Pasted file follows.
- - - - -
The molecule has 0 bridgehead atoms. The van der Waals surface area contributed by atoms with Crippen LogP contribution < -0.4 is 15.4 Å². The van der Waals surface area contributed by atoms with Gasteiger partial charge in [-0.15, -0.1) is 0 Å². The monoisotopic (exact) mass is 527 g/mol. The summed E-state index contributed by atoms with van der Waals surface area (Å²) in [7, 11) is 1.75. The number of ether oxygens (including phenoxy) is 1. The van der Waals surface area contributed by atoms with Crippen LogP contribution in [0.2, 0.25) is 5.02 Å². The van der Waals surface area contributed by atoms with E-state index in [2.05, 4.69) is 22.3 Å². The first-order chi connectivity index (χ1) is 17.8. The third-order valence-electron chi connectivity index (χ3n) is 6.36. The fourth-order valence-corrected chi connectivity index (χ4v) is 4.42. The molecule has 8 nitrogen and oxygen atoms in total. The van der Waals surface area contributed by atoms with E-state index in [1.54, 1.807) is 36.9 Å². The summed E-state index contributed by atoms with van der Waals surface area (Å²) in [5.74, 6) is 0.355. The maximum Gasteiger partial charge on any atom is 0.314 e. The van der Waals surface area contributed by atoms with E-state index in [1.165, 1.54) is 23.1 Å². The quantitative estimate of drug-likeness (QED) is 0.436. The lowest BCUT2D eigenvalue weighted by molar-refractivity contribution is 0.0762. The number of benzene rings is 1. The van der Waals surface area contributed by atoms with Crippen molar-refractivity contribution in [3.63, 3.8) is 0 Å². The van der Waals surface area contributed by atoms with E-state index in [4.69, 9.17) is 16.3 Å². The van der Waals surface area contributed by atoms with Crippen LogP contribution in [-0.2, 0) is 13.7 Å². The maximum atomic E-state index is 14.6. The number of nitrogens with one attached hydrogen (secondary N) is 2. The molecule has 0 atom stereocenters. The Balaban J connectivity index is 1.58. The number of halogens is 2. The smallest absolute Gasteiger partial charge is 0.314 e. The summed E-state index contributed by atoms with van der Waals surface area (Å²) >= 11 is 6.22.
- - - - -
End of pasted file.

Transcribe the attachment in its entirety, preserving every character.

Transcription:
The molecule has 0 bridgehead atoms. The van der Waals surface area contributed by atoms with Crippen LogP contribution < -0.4 is 15.4 Å². The van der Waals surface area contributed by atoms with Gasteiger partial charge in [-0.15, -0.1) is 0 Å². The monoisotopic (exact) mass is 527 g/mol. The summed E-state index contributed by atoms with van der Waals surface area (Å²) in [7, 11) is 1.75. The number of ether oxygens (including phenoxy) is 1. The van der Waals surface area contributed by atoms with Crippen LogP contribution in [0.2, 0.25) is 5.02 Å². The van der Waals surface area contributed by atoms with E-state index in [2.05, 4.69) is 22.3 Å². The first-order chi connectivity index (χ1) is 17.8. The third-order valence-electron chi connectivity index (χ3n) is 6.36. The fourth-order valence-corrected chi connectivity index (χ4v) is 4.42. The molecule has 8 nitrogen and oxygen atoms in total. The van der Waals surface area contributed by atoms with E-state index in [1.54, 1.807) is 36.9 Å². The summed E-state index contributed by atoms with van der Waals surface area (Å²) in [5.74, 6) is 0.355. The maximum Gasteiger partial charge on any atom is 0.314 e. The van der Waals surface area contributed by atoms with E-state index in [1.165, 1.54) is 23.1 Å². The quantitative estimate of drug-likeness (QED) is 0.436. The lowest BCUT2D eigenvalue weighted by molar-refractivity contribution is 0.0762. The number of benzene rings is 1. The van der Waals surface area contributed by atoms with Crippen molar-refractivity contribution in [3.63, 3.8) is 0 Å². The van der Waals surface area contributed by atoms with E-state index in [4.69, 9.17) is 16.3 Å². The van der Waals surface area contributed by atoms with Crippen LogP contribution in [-0.2, 0) is 13.7 Å². The maximum atomic E-state index is 14.6. The number of nitrogens with one attached hydrogen (secondary N) is 2. The molecule has 0 atom stereocenters. The Balaban J connectivity index is 1.58. The number of halogens is 2. The smallest absolute Gasteiger partial charge is 0.314 e. The summed E-state index contributed by atoms with van der Waals surface area (Å²) >= 11 is 6.22.